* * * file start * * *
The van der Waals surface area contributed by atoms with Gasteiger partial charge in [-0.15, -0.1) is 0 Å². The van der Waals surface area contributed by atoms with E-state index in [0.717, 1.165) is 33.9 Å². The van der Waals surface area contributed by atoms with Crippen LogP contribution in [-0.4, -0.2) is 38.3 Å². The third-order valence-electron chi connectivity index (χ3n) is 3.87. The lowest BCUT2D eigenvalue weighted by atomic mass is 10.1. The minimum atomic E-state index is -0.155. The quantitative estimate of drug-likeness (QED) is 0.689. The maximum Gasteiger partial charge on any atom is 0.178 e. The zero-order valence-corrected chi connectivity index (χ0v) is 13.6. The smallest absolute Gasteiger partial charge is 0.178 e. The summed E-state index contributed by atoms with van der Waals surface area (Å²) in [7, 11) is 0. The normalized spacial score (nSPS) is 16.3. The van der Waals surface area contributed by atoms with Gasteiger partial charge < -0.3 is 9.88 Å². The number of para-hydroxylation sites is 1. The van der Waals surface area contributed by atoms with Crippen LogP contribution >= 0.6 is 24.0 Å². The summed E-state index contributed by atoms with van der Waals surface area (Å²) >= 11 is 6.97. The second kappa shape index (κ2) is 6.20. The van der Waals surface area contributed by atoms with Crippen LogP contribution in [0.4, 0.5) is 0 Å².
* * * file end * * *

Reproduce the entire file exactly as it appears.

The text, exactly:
The van der Waals surface area contributed by atoms with Gasteiger partial charge in [-0.15, -0.1) is 0 Å². The van der Waals surface area contributed by atoms with E-state index in [0.717, 1.165) is 33.9 Å². The van der Waals surface area contributed by atoms with Crippen LogP contribution in [-0.4, -0.2) is 38.3 Å². The third-order valence-electron chi connectivity index (χ3n) is 3.87. The lowest BCUT2D eigenvalue weighted by atomic mass is 10.1. The minimum atomic E-state index is -0.155. The quantitative estimate of drug-likeness (QED) is 0.689. The maximum Gasteiger partial charge on any atom is 0.178 e. The zero-order valence-corrected chi connectivity index (χ0v) is 13.6. The smallest absolute Gasteiger partial charge is 0.178 e. The summed E-state index contributed by atoms with van der Waals surface area (Å²) in [7, 11) is 0. The normalized spacial score (nSPS) is 16.3. The van der Waals surface area contributed by atoms with Gasteiger partial charge < -0.3 is 9.88 Å². The number of para-hydroxylation sites is 1. The van der Waals surface area contributed by atoms with Crippen LogP contribution >= 0.6 is 24.0 Å². The summed E-state index contributed by atoms with van der Waals surface area (Å²) >= 11 is 6.97. The second kappa shape index (κ2) is 6.20. The van der Waals surface area contributed by atoms with Crippen LogP contribution in [0.4, 0.5) is 0 Å².